Net Generation Business: An IBM analysis

Faced with a whole new ball-game, IBM has come up with some definations to help itself meet the varied needs of the up-and-coming market.What is Net Generation?
Written by Sq , Contributor
Faced with a whole new ball-game, IBM has come up with some definations to help itself meet the varied needs of the up-and-coming market.

What is Net Generation?

  • Net Generation companies are young, fast-moving firms that base their business on the Internet.
  • A typical Net Generation firms spends ten times more than the typical small business on information technology.
  • Last year, 15,000 or so Net Generation firms spent US$18.4 billion, which is expected to rise to US$63.4 billion by the year 2003.

    Net Generation market segments:

    Access ISPs

    Wholesale ISPs

    • Basic access

    • Search and navigation

    • Advanced media

    • Subscriber focused

    • IP backbone providers

    • Wholesale bandwidth


    Telco NSPs

    • Search and navigation

    • Personalization

    • 1:1 marketing

    • PSTN

    • IP backbone providers

    • VoIP

    Web Hosters

    • Shared hosting

    • Dedicated hosting

    • Co-location

    Rapidly emerging segments


    Born on the Web

    • Pure play ASPs

    • ISVs & SIs

    • WSP

    • Application leasing

    • Exchanges

    • Auctions

    • Marketplaces

    Net Access Definations

    Access ISP
    Provide end-customer access to the Internet. For consumers, this is primarily dial-up, with emerging high-speed access delivered via DSL (Telcos) or cable modems (cable companies). For businesses, this is primarily via leased line connections.

    Telco ISP
    Subsidiary or division of telecommunications companies that provide Internet-based services to their customers (access, hosting, messaging, commerce, local/regional portals).

    Web Hoster
    Provides and manages the web sites for end customers' web presence. These services are typically delivered in three models:

    • Shared services - multiple customers' web sites residing in a single server(s). Servers owned by the hoster, and customer pays for the service.
    • Dedicated services - single customer web site residing on a single server(s). Servers owned by the hoster, and customer pays for the service.
    • Co-location - dedicated servers, owned by the end customer, but managed and operated by the co-location company. Customer owns the server, and pays the co-location company for the operating environment, management services and network bandwidth.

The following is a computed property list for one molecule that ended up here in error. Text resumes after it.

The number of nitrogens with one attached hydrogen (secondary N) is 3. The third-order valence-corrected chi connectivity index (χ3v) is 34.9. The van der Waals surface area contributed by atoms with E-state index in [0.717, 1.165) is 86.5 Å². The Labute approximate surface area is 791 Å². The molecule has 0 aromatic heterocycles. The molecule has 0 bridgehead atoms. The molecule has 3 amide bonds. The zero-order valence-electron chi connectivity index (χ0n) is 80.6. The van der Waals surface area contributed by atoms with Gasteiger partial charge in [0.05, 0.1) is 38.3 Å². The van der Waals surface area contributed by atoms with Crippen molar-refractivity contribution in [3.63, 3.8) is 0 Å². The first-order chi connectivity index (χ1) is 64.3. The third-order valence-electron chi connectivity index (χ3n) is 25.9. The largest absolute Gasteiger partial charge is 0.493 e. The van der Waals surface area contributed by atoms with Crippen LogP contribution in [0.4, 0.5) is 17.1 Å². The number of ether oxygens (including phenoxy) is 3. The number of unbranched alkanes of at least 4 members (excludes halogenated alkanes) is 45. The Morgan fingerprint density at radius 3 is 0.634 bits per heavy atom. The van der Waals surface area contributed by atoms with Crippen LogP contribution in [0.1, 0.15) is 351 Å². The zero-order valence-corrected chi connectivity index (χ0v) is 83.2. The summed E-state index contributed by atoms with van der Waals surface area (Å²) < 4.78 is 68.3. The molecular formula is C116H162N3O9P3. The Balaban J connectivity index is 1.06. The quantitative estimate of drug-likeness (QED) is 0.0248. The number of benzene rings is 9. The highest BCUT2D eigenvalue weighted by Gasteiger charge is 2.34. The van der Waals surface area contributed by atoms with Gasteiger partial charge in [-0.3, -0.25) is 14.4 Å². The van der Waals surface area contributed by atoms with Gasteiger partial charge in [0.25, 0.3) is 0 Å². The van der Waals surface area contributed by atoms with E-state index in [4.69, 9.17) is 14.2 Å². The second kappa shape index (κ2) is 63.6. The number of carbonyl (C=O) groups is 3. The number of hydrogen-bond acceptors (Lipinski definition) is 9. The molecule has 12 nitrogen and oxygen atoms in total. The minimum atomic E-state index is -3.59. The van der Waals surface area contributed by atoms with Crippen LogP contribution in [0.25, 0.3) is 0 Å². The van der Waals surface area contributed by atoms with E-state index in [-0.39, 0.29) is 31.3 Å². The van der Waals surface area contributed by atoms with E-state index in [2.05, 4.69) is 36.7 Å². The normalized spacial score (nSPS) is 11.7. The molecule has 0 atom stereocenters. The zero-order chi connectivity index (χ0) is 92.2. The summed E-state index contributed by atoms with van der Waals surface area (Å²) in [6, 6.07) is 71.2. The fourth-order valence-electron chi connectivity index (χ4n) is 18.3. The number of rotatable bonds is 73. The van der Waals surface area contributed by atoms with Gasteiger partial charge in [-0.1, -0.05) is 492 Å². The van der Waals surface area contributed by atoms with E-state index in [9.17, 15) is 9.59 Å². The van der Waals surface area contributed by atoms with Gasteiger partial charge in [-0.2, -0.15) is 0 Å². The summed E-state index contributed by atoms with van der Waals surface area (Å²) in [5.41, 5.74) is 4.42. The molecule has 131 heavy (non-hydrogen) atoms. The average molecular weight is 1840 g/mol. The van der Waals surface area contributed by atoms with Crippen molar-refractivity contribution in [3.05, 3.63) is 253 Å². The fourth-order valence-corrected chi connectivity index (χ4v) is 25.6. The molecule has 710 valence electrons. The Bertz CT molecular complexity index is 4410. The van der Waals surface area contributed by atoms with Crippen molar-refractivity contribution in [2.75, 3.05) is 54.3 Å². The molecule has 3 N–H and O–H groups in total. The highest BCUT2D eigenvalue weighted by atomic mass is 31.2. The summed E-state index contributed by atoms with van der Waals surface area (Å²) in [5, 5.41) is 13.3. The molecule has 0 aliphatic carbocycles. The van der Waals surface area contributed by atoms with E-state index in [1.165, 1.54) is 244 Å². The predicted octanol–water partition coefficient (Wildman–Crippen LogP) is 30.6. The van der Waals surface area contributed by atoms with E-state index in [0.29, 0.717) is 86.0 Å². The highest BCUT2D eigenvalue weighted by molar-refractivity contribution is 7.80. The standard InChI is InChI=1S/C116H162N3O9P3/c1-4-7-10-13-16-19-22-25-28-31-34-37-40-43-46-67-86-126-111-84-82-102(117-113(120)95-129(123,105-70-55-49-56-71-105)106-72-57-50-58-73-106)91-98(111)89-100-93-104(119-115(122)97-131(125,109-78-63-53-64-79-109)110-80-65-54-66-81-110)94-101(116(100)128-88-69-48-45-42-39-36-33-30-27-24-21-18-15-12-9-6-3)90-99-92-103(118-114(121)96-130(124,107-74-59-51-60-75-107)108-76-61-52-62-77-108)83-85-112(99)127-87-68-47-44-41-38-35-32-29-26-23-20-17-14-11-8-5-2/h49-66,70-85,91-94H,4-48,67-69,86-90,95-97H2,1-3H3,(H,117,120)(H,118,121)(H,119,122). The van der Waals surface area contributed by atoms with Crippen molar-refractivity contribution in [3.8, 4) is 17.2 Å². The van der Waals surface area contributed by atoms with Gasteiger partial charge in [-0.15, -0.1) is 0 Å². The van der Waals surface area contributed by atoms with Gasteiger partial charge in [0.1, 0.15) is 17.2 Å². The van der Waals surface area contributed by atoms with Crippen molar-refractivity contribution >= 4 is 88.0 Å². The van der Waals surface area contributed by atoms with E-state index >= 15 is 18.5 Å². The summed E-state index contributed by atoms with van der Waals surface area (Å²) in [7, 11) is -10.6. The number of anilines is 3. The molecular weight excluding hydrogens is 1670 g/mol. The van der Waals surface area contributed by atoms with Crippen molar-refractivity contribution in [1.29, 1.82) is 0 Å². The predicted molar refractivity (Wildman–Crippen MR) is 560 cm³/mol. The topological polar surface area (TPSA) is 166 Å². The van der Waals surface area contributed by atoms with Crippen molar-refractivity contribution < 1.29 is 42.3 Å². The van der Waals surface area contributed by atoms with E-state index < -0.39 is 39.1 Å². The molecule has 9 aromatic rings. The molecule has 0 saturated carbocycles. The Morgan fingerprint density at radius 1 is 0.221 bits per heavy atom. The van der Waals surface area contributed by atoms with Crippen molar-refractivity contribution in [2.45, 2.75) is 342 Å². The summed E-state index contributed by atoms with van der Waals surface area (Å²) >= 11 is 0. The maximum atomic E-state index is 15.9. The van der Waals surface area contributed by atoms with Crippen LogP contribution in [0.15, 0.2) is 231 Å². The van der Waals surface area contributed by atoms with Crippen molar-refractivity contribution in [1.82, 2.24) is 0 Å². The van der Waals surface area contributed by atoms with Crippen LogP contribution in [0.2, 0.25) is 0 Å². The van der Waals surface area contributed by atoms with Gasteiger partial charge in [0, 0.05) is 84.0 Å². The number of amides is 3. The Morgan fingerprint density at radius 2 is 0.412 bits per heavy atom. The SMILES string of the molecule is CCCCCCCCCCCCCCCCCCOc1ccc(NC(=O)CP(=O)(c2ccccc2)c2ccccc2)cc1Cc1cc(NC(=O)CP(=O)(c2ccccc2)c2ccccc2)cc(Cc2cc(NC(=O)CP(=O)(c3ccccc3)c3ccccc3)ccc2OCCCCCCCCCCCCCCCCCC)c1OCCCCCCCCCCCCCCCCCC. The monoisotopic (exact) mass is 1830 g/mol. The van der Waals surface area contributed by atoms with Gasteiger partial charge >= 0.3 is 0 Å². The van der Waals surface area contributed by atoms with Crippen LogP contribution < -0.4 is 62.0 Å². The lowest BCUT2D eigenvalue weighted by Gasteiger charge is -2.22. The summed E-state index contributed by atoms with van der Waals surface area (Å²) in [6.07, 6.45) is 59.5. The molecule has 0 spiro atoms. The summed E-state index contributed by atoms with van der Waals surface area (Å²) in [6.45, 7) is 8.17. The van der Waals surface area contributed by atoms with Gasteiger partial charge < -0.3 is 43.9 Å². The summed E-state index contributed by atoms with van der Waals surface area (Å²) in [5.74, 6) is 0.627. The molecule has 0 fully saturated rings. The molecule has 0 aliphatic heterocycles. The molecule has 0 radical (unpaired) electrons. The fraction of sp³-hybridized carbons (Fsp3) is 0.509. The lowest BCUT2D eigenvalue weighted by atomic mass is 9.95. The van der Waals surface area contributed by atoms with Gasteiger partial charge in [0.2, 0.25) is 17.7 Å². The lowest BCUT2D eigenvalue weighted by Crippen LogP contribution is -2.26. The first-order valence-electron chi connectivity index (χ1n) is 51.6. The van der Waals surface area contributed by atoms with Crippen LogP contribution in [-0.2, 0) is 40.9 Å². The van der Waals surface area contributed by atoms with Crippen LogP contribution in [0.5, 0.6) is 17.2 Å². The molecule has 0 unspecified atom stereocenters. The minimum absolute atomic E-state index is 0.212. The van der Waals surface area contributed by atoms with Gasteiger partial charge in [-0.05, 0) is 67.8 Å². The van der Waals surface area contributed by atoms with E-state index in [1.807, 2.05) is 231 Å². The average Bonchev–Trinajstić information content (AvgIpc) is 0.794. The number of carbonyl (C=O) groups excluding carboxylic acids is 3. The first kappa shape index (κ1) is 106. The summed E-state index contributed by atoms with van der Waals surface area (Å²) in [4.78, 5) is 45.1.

Note: IBM defines commerce hosting providers as ASPs. (see below)

    Provides navigational tools and content/access to content on the Web. Because of their access to 'eyeballs', portals have been able to generate significant revenue from advertising. Differentiated from Industry.com by their broad audience focus (consumers, business users - horizontal).

    Wholesale ISP
    Provides services to another segment of the NetGen industry. Today these are primarily backbone network services, but there are emerging wholesale offerings for value-added services such as hosting.

    This emerging segment provides hosted applications that are managed by the ASP and delievered via contract on a monthly fee, subscription, or rental basis to the end customer, primarily businesses. This includes commerce hosting providers.

    ASP business models include:

    • Managed applications - ASP provides end-to-end support for an application for the end customer. Typically a custom contract for each customer.
    • Application "rental" (aka Apps on Tap) - Customer rents a standard application on a month-to-month basis. The service is offered as is with low/no customization.
    • Business service - ASP that delivers a business service (i.e. expense reporting service) which includes full customer support for the service.
    • Business process - ASP that delivers an integrated set of applications that support key end-to-end business processes for an end customer. The service is offered as is with low/no customization.

    The ASP is distinguished by providing a hosted application service to the end customer. Software companies that develop a hostable application would only be an ASP if they build, deploy, and support the end customer using one of the above business models (these are called ISVs for the ASP segment).

    These companies build their business models with the Internet as their primary infrastructure to support most business processes: marcom, order entry, fulfillment logistics, customer support, etc. These are companies that are 'born on the web' (start-up), or 'born in the board room' (spin-off). The spin-off defined has seperate management structure and financials. They tend to have a business mission more narrowly focused (than portals) along industry lines or buying groups.

    These are distinguished from established enterprises who take their brand to the web as an alternative channel. These would not be industry.coms they are enterprises exploiting e-business.

    IBM is committed to the NetGen marketplace
    IBM has set up a US$500 million fund, to be delivered through venture capitalists, to assist NetGen companies to grow their IT infrastructure. Last year, IBM signed outsourcing contracts with more than 1,000 Internet and Application Service Providers and more than 650 Web integrators.

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